A coalition of local prosecutors from across the country, including New York City and Nassau County, came out strongly Tuesday against pending federal legislation that could greatly expand the number of concealed handguns legally carried in major cities.

The group also voiced strong support for state proposals that would allow family members and law enforcement to petition courts to temporarily restrict firearm access for a person at risk of causing harm to themselves or others, and to remove guns from domestic abusers.

Spearheaded by Manhattan District Attorney Cyrus R. Vance Jr., the coalition, Prosecutors Against Gun Violence, took aim during a news conference Tuesday at concealed-weapons bills in both the U.S. House and Senate that law enforcement officials view with increasing alarm.

The bills, known to varying degrees as the Concealed Carry Reciprocity Act of 2017, would allow anyone legally permitted to carry a concealed weapon in their home state to bring a firearm into states that also have a concealed carry law.

Vance said someone from Vermont, “where there are no permit requirements, could come into New York City with a loaded gun, come to Times Square, go to the subways and be amongst us in our communities.”

NYPD officers would be powerless to arrest and charge that person because possession of a gun would be legal in Vermont, he said.

“It is so absurd, it is the lowest common denominator approach to legislating around gun safety,” Vance said.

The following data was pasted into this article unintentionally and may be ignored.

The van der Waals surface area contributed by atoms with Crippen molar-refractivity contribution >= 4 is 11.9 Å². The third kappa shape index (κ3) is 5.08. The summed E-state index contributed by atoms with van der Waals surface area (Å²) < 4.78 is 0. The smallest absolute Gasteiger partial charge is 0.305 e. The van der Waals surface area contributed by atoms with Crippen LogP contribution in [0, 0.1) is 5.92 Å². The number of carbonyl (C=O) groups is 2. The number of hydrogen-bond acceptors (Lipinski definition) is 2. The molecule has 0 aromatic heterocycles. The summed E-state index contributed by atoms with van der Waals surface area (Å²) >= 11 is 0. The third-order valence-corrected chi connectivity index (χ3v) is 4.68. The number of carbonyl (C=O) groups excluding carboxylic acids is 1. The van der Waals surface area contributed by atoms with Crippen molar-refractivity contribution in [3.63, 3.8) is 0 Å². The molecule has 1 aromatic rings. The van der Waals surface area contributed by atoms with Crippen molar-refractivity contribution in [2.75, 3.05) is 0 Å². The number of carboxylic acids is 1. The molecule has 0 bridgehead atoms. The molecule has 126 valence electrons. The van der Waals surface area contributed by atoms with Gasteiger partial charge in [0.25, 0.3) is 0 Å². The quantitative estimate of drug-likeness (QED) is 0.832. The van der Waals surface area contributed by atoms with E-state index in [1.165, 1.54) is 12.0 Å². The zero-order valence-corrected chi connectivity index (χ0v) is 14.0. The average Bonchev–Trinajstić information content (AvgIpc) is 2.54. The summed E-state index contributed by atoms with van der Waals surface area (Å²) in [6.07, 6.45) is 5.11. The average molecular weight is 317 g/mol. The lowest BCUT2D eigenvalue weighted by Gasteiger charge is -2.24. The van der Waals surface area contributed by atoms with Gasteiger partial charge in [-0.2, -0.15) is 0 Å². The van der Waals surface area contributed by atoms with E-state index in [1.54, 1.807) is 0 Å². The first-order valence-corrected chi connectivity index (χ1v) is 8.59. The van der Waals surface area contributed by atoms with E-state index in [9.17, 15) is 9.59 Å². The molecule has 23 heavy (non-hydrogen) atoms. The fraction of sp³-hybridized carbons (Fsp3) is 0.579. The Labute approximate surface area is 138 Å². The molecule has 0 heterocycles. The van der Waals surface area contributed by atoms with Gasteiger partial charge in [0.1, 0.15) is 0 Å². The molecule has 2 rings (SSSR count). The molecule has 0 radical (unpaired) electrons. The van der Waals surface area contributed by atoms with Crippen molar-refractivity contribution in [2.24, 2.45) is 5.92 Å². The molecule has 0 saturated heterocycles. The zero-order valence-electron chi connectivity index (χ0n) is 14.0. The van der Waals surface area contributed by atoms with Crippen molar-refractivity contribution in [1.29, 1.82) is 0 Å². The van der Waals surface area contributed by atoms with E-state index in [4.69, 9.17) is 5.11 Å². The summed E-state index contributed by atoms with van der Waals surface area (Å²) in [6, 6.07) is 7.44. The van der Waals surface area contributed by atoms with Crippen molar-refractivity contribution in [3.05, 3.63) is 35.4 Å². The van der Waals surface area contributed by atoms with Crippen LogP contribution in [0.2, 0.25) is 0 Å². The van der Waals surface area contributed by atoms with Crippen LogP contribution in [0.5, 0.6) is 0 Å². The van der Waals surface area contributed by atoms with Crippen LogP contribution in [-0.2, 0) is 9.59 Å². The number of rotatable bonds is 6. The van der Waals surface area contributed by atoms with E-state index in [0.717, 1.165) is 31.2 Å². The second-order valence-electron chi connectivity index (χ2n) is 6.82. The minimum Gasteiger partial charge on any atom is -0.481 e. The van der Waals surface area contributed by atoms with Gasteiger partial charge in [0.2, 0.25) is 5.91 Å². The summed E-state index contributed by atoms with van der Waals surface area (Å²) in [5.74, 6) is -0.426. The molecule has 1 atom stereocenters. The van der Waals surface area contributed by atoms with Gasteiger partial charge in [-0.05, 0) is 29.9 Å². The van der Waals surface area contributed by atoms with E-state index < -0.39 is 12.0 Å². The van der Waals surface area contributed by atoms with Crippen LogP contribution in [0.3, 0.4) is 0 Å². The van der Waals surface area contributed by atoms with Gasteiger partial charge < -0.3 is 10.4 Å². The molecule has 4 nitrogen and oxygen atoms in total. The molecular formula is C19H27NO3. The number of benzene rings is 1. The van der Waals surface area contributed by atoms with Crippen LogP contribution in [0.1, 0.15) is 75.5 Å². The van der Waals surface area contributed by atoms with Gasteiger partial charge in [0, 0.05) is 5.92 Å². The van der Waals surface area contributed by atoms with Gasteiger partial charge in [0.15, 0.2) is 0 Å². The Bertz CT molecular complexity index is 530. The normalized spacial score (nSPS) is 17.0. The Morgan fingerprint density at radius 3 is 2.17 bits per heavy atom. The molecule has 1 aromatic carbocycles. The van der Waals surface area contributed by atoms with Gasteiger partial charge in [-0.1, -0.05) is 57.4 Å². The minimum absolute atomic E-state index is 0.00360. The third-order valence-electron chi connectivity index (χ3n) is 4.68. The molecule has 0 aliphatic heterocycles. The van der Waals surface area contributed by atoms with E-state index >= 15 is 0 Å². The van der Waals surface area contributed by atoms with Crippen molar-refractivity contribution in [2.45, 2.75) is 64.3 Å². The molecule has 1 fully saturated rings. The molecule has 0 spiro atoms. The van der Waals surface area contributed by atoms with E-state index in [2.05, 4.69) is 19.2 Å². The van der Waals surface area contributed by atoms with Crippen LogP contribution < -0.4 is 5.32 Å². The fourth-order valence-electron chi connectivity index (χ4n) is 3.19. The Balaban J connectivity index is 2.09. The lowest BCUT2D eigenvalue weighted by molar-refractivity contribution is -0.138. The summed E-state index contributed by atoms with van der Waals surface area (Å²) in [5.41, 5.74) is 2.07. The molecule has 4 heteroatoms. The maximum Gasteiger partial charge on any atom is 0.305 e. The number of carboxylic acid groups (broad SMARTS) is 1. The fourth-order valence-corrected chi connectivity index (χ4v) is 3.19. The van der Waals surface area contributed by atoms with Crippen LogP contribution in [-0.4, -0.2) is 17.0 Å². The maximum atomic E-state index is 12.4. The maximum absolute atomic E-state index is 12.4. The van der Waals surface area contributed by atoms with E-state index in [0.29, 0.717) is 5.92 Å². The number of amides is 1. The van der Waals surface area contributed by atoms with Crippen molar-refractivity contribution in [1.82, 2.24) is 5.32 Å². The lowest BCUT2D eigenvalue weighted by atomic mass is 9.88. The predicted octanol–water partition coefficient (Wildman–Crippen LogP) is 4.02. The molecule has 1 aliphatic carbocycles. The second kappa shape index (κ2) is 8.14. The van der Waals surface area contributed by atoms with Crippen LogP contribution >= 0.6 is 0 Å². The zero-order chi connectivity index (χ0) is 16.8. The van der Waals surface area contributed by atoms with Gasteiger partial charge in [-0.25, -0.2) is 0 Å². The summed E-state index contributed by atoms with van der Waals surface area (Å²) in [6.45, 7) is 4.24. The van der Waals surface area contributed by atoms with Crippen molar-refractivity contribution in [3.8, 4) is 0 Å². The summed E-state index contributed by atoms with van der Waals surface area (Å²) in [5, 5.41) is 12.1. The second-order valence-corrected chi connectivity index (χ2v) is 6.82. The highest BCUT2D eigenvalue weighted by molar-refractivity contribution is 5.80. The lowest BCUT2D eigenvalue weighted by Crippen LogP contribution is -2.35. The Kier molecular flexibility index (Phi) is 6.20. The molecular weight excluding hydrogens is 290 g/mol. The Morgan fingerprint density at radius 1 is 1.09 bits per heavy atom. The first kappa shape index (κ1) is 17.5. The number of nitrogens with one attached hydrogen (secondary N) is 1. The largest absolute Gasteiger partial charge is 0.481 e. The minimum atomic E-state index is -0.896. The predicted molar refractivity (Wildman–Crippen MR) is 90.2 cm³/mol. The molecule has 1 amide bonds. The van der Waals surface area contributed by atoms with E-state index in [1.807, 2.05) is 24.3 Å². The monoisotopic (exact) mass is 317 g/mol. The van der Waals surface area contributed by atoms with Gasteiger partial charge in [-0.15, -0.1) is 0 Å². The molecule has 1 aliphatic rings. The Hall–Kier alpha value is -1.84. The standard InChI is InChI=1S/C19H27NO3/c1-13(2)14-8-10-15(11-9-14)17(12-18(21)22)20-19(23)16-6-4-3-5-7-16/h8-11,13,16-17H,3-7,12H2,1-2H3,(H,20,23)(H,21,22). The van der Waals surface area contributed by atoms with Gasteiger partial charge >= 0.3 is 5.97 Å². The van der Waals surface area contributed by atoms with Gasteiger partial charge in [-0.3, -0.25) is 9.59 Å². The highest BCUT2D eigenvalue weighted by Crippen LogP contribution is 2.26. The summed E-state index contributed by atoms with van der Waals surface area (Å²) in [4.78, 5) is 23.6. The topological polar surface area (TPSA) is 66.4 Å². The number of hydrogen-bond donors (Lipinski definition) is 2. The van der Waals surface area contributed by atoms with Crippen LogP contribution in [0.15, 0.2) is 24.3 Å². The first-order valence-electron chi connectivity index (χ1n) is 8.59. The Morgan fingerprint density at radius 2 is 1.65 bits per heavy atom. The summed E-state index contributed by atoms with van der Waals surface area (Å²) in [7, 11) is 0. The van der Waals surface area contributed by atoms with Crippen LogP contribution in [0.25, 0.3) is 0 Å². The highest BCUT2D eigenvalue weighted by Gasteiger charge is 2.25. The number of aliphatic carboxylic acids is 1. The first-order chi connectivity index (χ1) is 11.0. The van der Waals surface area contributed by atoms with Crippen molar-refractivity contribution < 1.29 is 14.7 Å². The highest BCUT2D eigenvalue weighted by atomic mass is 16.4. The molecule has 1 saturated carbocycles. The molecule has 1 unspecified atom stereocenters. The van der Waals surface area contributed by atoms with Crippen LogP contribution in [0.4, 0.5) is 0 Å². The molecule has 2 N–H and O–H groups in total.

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New York has a concealed carry permit for residents after they have gone through a rigorous vetting process.

“This obviously is bigger than a city issue, bigger than a state issue, it is a national issue,” said Nassau County District Attorney Madeline Singas. “This bill must be defeated, it simply will cost lives if it passes.”

Vance said he thought the prospects for passage were “dangerously close,” and expected it would pass in the House and have a close fight in the Senate. The Library of Congress legislative index indicated the House and Senate versions are not scheduled for votes any time soon.

NYPD Commissioner James O’Neill said that while all 50 states and the District of Columbia allow concealed gun carries in some form, all jurisdictions have legal controls as to where guns can be carried. He said the city wants to maintain its current legal standards.

“We want our right to maintain sensible standards through proper vetting practice . . . so it can be determined whether someone has a justifiable [reason]to carry a weapon in New York City,” O’Neill said.

If the proposed bill becomes law, O’Neill said, it would make it harder for cities to control who can legally carry a weapon.

The National Rifle Association has come out in favor of the reciprocity bills, one introduced by Sen. John Cornyn (R-Texas) and another in the House sponsored by Rep. Richard Hudson (R-N.C.). The NRA has said the bills would eliminate the patchwork of state carry laws and allow law abiding citizens to travel over state lines with concealed weapons without risking arrest. The NRA said “available evidence” showed that persons with concealed carry licenses are “exceptionally law-abiding.”